Category Archives: Illegal File Sharing

Minnesota Judge Finds $1.5mm Jury Award Unconstitutional in File-Sharing Case

For the third time, Chief Judge Davis of the District of Minnesota federal court has reduced a jury’s award of statutory damages against Jammie Thomas-Rasset.  In October, 2007 the first jury awarded plaintiff record label Capital Records $222,000 based on Thomas-Rasset’s illegal sharing of 24 songs ($9,250 / song).  Judge Davis awarded a new trial because he believed he had given improper jury instructions.

In June, 2009, a second jury awarded $1,920,000 for illegally sharing the same 24 songs ($80,000 / song).  Judge Davis remitted the jury’s award down to $2,250 / song (or $54,000), but Capital Records rejected the remittitur and a third trial was held on the issue of damages.

Finally, in November, 2010, a third jury awarded $1,500,000 ($62,500 / song).  This time, realizing remittitur was not a viable option to ending the litigation, Judge Davis has held that the jury’s award violates Thomas-Rasset’s constitutional due process rights.  Specifically, Judge Davis held that “an award of $1.5 million for stealing and distributing 24 songs for personal use is appalling. Such an award is so severe and oppressive as to be wholly disproportioned to the offense and obviously unreasonable. In this particular case, involving a first-time willful, consumer infringer of limited means who committed illegal song file-sharing for her own personal use, an award of $2,250 per song, for a total award of $54,000, is the maximum award consistent with due process.”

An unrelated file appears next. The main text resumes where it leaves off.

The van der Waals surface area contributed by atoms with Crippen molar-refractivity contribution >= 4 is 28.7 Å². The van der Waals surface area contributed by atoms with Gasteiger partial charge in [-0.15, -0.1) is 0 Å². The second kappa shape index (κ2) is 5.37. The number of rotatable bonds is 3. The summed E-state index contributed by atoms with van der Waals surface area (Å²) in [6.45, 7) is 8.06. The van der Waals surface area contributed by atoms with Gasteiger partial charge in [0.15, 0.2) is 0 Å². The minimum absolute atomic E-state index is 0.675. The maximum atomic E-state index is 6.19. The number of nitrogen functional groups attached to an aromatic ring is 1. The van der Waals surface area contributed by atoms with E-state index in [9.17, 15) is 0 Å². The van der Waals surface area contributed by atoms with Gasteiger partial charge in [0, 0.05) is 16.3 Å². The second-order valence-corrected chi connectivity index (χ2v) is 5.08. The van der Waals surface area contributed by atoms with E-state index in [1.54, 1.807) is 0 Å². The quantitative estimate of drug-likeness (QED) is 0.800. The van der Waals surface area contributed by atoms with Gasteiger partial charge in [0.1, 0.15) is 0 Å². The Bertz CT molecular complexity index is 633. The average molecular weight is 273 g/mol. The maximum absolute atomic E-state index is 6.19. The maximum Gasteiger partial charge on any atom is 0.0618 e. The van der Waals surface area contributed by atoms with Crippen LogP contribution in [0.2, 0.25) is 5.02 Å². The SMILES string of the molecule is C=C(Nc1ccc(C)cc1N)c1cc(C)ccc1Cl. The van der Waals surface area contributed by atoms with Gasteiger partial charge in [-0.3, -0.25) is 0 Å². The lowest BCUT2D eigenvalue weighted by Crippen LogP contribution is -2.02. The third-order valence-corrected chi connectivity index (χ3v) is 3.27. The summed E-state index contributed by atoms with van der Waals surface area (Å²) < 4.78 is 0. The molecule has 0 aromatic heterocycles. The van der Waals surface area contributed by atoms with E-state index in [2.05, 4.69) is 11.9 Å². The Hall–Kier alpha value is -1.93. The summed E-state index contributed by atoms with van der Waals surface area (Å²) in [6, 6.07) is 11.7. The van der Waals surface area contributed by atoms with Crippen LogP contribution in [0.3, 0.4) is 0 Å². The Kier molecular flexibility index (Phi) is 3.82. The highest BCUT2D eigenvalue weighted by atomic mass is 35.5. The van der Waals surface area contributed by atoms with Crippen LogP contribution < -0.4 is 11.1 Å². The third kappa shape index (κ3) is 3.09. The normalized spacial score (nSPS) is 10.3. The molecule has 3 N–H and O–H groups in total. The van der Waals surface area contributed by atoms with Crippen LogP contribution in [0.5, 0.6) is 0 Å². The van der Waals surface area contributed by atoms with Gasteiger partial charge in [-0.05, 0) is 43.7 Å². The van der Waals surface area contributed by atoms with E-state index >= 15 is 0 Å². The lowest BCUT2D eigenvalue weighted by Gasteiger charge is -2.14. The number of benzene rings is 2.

Judge Davis wisely avoids the faulty logic of Judge Gertner’s similar due process analysis in Sony BMG Music Entertainment v. Tenenbaum, 721 F. Supp.2d 85 (D. Mass. 2010).  In reducing the jury’s award of $675,000 ($22,500 for each of the 30 songs at issue) to $2,250, Judge Gertner based her award on Judge Davis’ remitted award in Thomas-Rasset v.2.  She analyzed the constitutionality of the jury’s verdict under the Supreme Court’s BMW of N. Am., Inc. v. Gore, 517 U.S. 559 (1996) (“Gore”) standard, which provides a three factor test to determine whether an award of punitive damages is constitutional.  The myriad flaws in her decision are for another post.

Judge Davis wisely adopts the Supreme Court’s standard in St. Louis, I.M. & S. Ry. Co. v. Williams, 251 U.S. 63, 67 (1919) (“Williams”), in which the Court established a three factor test to determine the constitutionality of statutory damages.  What is fascinating about Judge Davis’ opinion is that it appears that the jury’s verdict satisfies each of the Williams factors, and yet he still finds the award unconstitutional.

For example, the first factor is the public interest.  Here, Judge Davis concludes “There is a significant public interest in vindicating copyright.”  The second factor is the opportunities to commit the offense.  Here again, Judge Davis concludes “It is clear that there are ‘numberless opportunities for committing the offense’ of illegally downloading and distributing sound recordings online.”  Judge Davis continues, “The third Williams factor [is] ‘the need for securing uniform adherence to established passenger rates.’ The need for deterrence also exists in this case.”  So, all three Williams factors point towards plaintiff Capital Records.

Judge Davis, however, begins the final section of his opinion by stating:

“To protect the public’s interest in enforceable copyrights, to attempt to compensate Plaintiffs, and to deter future copyright infringement, Thomas-Rasset must pay a statutory damages award. Plaintiffs have pointed out that Thomas-Rasset acted willfully, failed to take responsibility, and contributed to the great harm to the recording industry inflicted by online piracy in general. These facts can sustain the jury’s conclusion that a substantial penalty is warranted. However, they cannot justify a $1.5 million verdict in this case.”